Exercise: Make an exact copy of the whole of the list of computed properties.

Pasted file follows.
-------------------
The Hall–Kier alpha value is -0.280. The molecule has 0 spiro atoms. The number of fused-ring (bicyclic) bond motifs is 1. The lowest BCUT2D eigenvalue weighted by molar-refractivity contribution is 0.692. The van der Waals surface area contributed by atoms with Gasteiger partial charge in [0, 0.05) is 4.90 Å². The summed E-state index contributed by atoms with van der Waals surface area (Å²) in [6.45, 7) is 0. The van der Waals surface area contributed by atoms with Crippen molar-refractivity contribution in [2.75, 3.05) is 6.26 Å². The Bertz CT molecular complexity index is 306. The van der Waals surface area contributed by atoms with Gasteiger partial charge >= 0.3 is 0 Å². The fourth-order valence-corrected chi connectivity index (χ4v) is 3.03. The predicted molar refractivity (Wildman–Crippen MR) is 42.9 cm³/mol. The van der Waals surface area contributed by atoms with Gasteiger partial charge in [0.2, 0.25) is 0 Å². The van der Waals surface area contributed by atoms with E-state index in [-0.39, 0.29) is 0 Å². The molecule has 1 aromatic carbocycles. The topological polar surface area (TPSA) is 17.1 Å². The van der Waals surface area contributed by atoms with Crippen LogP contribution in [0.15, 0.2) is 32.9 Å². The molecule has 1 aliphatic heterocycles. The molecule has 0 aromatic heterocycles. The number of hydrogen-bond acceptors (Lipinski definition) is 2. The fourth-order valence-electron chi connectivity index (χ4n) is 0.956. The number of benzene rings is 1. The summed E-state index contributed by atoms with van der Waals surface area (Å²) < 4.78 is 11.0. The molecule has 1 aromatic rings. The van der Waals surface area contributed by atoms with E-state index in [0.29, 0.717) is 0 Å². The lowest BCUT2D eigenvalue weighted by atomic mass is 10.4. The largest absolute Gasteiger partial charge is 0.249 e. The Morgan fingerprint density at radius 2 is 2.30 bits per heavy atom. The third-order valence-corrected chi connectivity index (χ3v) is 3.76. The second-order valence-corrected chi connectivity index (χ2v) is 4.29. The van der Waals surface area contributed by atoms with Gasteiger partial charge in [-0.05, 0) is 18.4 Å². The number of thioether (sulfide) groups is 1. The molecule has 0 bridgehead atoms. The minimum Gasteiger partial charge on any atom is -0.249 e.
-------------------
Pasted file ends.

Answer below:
The Hall–Kier alpha value is -0.280. The molecule has 0 spiro atoms. The number of fused-ring (bicyclic) bond motifs is 1. The lowest BCUT2D eigenvalue weighted by molar-refractivity contribution is 0.692. The van der Waals surface area contributed by atoms with Gasteiger partial charge in [0, 0.05) is 4.90 Å². The summed E-state index contributed by atoms with van der Waals surface area (Å²) in [6.45, 7) is 0. The van der Waals surface area contributed by atoms with Crippen molar-refractivity contribution in [2.75, 3.05) is 6.26 Å². The Bertz CT molecular complexity index is 306. The van der Waals surface area contributed by atoms with Gasteiger partial charge >= 0.3 is 0 Å². The fourth-order valence-corrected chi connectivity index (χ4v) is 3.03. The predicted molar refractivity (Wildman–Crippen MR) is 42.9 cm³/mol. The van der Waals surface area contributed by atoms with Gasteiger partial charge in [0.2, 0.25) is 0 Å². The van der Waals surface area contributed by atoms with E-state index in [-0.39, 0.29) is 0 Å². The molecule has 1 aromatic carbocycles. The topological polar surface area (TPSA) is 17.1 Å². The van der Waals surface area contributed by atoms with Crippen LogP contribution in [0.15, 0.2) is 32.9 Å². The molecule has 1 aliphatic heterocycles. The molecule has 0 aromatic heterocycles. The number of hydrogen-bond acceptors (Lipinski definition) is 2. The fourth-order valence-electron chi connectivity index (χ4n) is 0.956. The number of benzene rings is 1. The summed E-state index contributed by atoms with van der Waals surface area (Å²) < 4.78 is 11.0. The molecule has 1 aromatic rings. The van der Waals surface area contributed by atoms with E-state index in [0.29, 0.717) is 0 Å². The lowest BCUT2D eigenvalue weighted by atomic mass is 10.4. The largest absolute Gasteiger partial charge is 0.249 e. The Morgan fingerprint density at radius 2 is 2.30 bits per heavy atom. The third-order valence-corrected chi connectivity index (χ3v) is 3.76. The second-order valence-corrected chi connectivity index (χ2v) is 4.29. The van der Waals surface area contributed by atoms with Gasteiger partial charge in [-0.05, 0) is 18.4 Å². The number of thioether (sulfide) groups is 1. The molecule has 0 bridgehead atoms. The minimum Gasteiger partial charge on any atom is -0.249 e.